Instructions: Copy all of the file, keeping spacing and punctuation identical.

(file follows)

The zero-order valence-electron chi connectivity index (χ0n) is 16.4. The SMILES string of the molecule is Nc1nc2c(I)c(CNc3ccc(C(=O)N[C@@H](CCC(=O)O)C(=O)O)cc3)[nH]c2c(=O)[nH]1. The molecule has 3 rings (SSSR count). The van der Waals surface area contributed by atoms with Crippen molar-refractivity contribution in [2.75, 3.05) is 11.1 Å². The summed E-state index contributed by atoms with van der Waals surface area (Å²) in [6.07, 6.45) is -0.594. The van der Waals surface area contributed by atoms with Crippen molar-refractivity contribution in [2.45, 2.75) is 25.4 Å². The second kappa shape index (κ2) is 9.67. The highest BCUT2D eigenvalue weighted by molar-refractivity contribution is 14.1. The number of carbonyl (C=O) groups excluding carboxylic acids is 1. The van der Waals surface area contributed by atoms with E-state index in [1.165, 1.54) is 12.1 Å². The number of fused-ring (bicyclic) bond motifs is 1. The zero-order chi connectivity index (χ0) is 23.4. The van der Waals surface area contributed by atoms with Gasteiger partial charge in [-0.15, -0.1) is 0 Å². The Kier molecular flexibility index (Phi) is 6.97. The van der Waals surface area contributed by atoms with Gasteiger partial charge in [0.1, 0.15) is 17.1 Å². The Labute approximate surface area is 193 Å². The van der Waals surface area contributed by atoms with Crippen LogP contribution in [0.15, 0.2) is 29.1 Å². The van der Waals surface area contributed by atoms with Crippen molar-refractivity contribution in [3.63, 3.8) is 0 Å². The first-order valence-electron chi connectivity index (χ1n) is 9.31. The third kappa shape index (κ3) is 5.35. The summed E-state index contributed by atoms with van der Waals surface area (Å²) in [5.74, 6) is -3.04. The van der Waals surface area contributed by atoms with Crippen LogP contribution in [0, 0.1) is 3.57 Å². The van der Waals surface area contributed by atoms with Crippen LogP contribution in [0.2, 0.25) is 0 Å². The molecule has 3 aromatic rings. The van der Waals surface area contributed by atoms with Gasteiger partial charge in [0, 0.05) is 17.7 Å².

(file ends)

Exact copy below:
The zero-order valence-electron chi connectivity index (χ0n) is 16.4. The SMILES string of the molecule is Nc1nc2c(I)c(CNc3ccc(C(=O)N[C@@H](CCC(=O)O)C(=O)O)cc3)[nH]c2c(=O)[nH]1. The molecule has 3 rings (SSSR count). The van der Waals surface area contributed by atoms with Crippen molar-refractivity contribution in [2.75, 3.05) is 11.1 Å². The summed E-state index contributed by atoms with van der Waals surface area (Å²) in [6.07, 6.45) is -0.594. The van der Waals surface area contributed by atoms with Crippen molar-refractivity contribution in [2.45, 2.75) is 25.4 Å². The second kappa shape index (κ2) is 9.67. The highest BCUT2D eigenvalue weighted by molar-refractivity contribution is 14.1. The number of carbonyl (C=O) groups excluding carboxylic acids is 1. The van der Waals surface area contributed by atoms with E-state index in [1.165, 1.54) is 12.1 Å². The number of fused-ring (bicyclic) bond motifs is 1. The zero-order chi connectivity index (χ0) is 23.4. The van der Waals surface area contributed by atoms with Gasteiger partial charge in [-0.15, -0.1) is 0 Å². The Kier molecular flexibility index (Phi) is 6.97. The van der Waals surface area contributed by atoms with Gasteiger partial charge in [0.1, 0.15) is 17.1 Å². The Labute approximate surface area is 193 Å². The van der Waals surface area contributed by atoms with Crippen LogP contribution in [0.15, 0.2) is 29.1 Å². The van der Waals surface area contributed by atoms with Crippen molar-refractivity contribution in [3.63, 3.8) is 0 Å². The first-order valence-electron chi connectivity index (χ1n) is 9.31. The third kappa shape index (κ3) is 5.35. The summed E-state index contributed by atoms with van der Waals surface area (Å²) in [5.74, 6) is -3.04. The van der Waals surface area contributed by atoms with Crippen LogP contribution in [0, 0.1) is 3.57 Å². The van der Waals surface area contributed by atoms with Crippen LogP contribution in [0.2, 0.25) is 0 Å². The molecule has 3 aromatic rings. The van der Waals surface area contributed by atoms with Gasteiger partial charge in [0, 0.05) is 17.7 Å².